Explore some of Impulse! Records’ latest releases ahead of our in-store listening party 5-7pm tonight.
Some logos hold a special kind of power. Even design elements – color schemes, fonts, punctuation – can exude artistic character.
With an orange and black template and exclamation-point-ending aesthetic that came to define the label in the 1960s and ’70s, it’s tempting to refer to Impulse! Records in the past tense, as if the 60-year-old jazz label hadn’t continued to pursue and release records by young players and composers that align with the mission and aesthetic laid out by founder Creed Taylor.
But while Impulse! is best known for its profound influence on music culture through releases by John Coltrane, Pharaoh Sanders, Alice Coltrane, Albert Ayler and dozens more, across the past half-decade the imprint has issued revelatory work by shock-of-the-new players, many of them British. The composer-musicians have upended the sound of jazz as their predecessors at the label had decades earlier.
Before jumping into the present, though, let’s cleanse system with a meditation from Sanders’ second album, Tauhid (1967).
Spirit thus cleansed, fast-forward more than a half century. Now a subsidiary of the world’s largest record company, Impulse! has found itself in the position of being sibling-labels with former competitors Blue Note and Verve, among others. (Impulse! in fact, is officially a subsidiary of Verve).
For obvious reasons, the label’s driving force is its catalog, and Impulse! has been actively reissuing dozens of its essential records per year. In 2021 alone the label repressed on CD or LP records by Elvin Jones, J.J. Johnson, Oliver Nelson, Alice Coltrane, Archie Shepp, and Marion Brown — and, as always, many John Coltrane records.
But it’s important to note that nestled within those crucial moneymakers have been a string of new recordings generated by a posse of London players centered around saxophonist and clarinetist Shabaka Hutchings. A driver of London jazz outfits Sons of Kemet and The Comet is Coming, Hutchings has helped ignite Impulse! for new generations.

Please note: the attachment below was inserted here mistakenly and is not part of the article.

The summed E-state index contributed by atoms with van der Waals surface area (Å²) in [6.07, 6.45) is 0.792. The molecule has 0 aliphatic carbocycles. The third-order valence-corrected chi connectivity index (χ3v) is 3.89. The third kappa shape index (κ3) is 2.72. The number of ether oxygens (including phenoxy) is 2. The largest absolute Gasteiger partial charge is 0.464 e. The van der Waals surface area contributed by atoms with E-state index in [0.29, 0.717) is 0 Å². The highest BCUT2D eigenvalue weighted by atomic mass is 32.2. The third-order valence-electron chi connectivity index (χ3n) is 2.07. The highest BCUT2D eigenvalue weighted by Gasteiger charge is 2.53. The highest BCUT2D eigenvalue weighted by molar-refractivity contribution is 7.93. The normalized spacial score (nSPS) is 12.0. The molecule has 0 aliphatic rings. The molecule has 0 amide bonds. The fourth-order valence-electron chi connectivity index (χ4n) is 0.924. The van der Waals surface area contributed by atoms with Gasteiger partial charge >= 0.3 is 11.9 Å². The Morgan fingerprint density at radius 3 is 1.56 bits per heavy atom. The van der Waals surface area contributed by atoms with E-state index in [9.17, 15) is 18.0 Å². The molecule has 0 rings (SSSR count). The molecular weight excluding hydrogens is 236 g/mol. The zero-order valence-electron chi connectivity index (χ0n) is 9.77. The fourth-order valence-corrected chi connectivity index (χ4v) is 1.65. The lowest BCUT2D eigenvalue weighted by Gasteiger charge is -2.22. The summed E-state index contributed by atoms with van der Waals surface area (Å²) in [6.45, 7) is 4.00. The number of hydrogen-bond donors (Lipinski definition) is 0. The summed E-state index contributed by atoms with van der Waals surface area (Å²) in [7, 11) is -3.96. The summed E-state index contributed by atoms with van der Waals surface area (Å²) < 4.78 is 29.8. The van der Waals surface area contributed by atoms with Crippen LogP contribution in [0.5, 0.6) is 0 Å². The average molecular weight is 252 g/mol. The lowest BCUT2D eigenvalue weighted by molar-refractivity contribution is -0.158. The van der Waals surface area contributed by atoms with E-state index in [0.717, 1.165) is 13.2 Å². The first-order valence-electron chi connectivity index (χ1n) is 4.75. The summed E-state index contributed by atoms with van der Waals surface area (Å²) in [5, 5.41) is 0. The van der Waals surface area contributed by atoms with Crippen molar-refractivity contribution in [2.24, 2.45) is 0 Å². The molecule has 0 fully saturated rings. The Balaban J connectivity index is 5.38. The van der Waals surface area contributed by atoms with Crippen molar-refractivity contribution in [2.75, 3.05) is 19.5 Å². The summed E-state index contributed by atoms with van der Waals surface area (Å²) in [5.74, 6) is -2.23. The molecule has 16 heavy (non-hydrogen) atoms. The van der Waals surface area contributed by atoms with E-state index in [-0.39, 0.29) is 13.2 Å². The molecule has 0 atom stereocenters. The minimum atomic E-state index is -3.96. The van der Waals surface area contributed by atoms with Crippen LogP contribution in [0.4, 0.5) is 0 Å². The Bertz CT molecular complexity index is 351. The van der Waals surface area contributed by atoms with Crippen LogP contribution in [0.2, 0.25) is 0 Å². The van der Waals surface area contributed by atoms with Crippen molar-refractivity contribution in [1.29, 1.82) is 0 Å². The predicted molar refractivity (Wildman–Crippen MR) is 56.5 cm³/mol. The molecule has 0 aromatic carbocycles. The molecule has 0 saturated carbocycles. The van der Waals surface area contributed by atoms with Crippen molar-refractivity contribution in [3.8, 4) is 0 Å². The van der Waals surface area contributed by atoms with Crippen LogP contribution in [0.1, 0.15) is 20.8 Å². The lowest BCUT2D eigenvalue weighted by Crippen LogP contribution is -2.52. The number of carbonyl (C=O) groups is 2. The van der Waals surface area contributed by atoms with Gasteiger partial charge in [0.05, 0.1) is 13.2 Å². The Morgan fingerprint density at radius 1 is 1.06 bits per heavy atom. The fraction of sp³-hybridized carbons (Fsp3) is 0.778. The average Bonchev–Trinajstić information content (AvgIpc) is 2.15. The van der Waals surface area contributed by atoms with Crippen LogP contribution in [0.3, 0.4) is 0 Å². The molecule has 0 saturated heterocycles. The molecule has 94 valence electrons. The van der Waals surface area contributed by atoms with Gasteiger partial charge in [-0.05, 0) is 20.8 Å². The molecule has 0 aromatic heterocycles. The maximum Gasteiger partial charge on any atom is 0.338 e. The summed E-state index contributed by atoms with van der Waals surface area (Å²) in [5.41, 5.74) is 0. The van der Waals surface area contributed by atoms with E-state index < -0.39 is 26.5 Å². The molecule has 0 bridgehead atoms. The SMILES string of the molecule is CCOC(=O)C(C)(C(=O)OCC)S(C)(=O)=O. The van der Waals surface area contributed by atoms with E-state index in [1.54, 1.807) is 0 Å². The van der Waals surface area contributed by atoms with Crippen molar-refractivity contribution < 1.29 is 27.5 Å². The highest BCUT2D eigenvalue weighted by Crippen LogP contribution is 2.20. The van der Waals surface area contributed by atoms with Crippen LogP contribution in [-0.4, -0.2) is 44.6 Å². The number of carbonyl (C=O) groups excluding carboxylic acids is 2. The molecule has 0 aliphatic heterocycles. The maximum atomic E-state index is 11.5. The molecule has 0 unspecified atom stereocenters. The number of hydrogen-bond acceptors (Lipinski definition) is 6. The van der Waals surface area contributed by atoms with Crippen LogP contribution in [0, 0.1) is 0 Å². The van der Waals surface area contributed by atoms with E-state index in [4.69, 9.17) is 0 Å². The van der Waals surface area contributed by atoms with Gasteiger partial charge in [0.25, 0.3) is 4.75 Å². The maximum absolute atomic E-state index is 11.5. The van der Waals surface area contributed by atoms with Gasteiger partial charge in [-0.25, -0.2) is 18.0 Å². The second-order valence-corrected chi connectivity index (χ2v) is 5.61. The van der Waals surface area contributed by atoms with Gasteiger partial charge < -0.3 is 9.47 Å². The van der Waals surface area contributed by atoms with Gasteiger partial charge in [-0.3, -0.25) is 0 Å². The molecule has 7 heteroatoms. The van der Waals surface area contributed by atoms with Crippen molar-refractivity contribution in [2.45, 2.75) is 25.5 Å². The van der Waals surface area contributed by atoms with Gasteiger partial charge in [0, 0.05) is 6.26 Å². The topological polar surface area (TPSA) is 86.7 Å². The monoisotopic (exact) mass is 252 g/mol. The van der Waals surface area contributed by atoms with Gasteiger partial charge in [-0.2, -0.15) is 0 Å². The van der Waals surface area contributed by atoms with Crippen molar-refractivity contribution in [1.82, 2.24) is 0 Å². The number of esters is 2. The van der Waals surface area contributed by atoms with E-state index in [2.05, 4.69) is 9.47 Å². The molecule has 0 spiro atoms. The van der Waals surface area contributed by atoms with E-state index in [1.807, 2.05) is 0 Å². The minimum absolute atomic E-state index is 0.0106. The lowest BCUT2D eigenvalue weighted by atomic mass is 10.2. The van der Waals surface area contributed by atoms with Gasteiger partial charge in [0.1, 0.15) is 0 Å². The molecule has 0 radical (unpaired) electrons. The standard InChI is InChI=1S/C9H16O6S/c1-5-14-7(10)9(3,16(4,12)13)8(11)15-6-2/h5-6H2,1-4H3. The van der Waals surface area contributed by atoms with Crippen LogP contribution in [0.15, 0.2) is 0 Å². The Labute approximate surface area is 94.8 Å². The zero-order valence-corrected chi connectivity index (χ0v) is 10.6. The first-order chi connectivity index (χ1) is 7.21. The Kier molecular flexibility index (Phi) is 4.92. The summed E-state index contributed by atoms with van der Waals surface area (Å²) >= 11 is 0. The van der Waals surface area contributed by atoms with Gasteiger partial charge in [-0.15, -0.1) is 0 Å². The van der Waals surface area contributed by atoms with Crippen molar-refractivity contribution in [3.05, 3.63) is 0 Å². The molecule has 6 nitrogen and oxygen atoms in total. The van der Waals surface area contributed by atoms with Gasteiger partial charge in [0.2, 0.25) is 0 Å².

The beauty of jazz, to paraphrase writer Greil Marcus’ notion regarding punk rock, is that it can be reinvented and reborn anew anywhere at anytime. Long claimed by New York City and New Orleans, over the decades jazz has been reborn in cities including Tokyo, Chicago, Los Angeles, Stockholm, and Berlin.
For the past decade, London has fueled a jazz renaissance, one that harnesses as its driving force rhythm, percussion and intricate precision. At its center is Sons of Kemet and its founder, Shabaka Hutchings (tenor saxophone, bass clarinet). Known for its blistering live sets, Sons of Kemet were signed by Impulse! not long after the below 2015 set in Istanbul. Like many jazz outfits, they’re a quartet. Unlike most, two of those four players are drummers.
(Players: Shabaka Hutchings – tenor saxophone, bass clarinet; Theon Cross –tuba; Tom Skinner – drums; Sebastian Rochford – drums.)
After signing to Impulse! in the States, Hutchings spread his wings further through The Comet is Coming, a trio that augments the rhythms with synthesized tones.
Here’s a 40-minute set that the Comet is Coming did for the Boiler Room from 2019:
Like Alice Coltrane and Dorothy Ashby before her, recent Impulse! signee Brandee Younger chose as her primary instrument an object so unwieldy that it requires a station wagon or hatchback to tote to and from gigs: the harp. In 2021, after releasing the album Force Majeure for Chicago label International Anthem, she signed to Impulse! and released Somewhere Different. Along the way she has played on tracks for artists including Kanye West, Drake, BadBadNotGood, Moses Sumney and Makaya McCraven. Here’s Younger covering Alice Coltrane’s “Rama Rama.”
Sons of Kemet’s Hutchings has recently issued a solo album on Impulse! Called African Culture, it’s a mesmerizing ambient work that doesn’t hesitate to push into the foreground when a musical idea requires it.
Though signed to Nonesuch, guitarist Mary Halvorson embraced a challenge that Impulse! put forward in 2018: Interpret a song one of the most overplayed albums in rock history: The Beatles’ Sgt. Pepper’s Lonely Hearts Club Band. Halvorson chose “A Little Help from My Friends.” Impulse!’s Younger does a great version of “Being For The Benefit Of Mr. Kite!” Shabaka and His Ancestors tackle “Good Morning Good Morning.”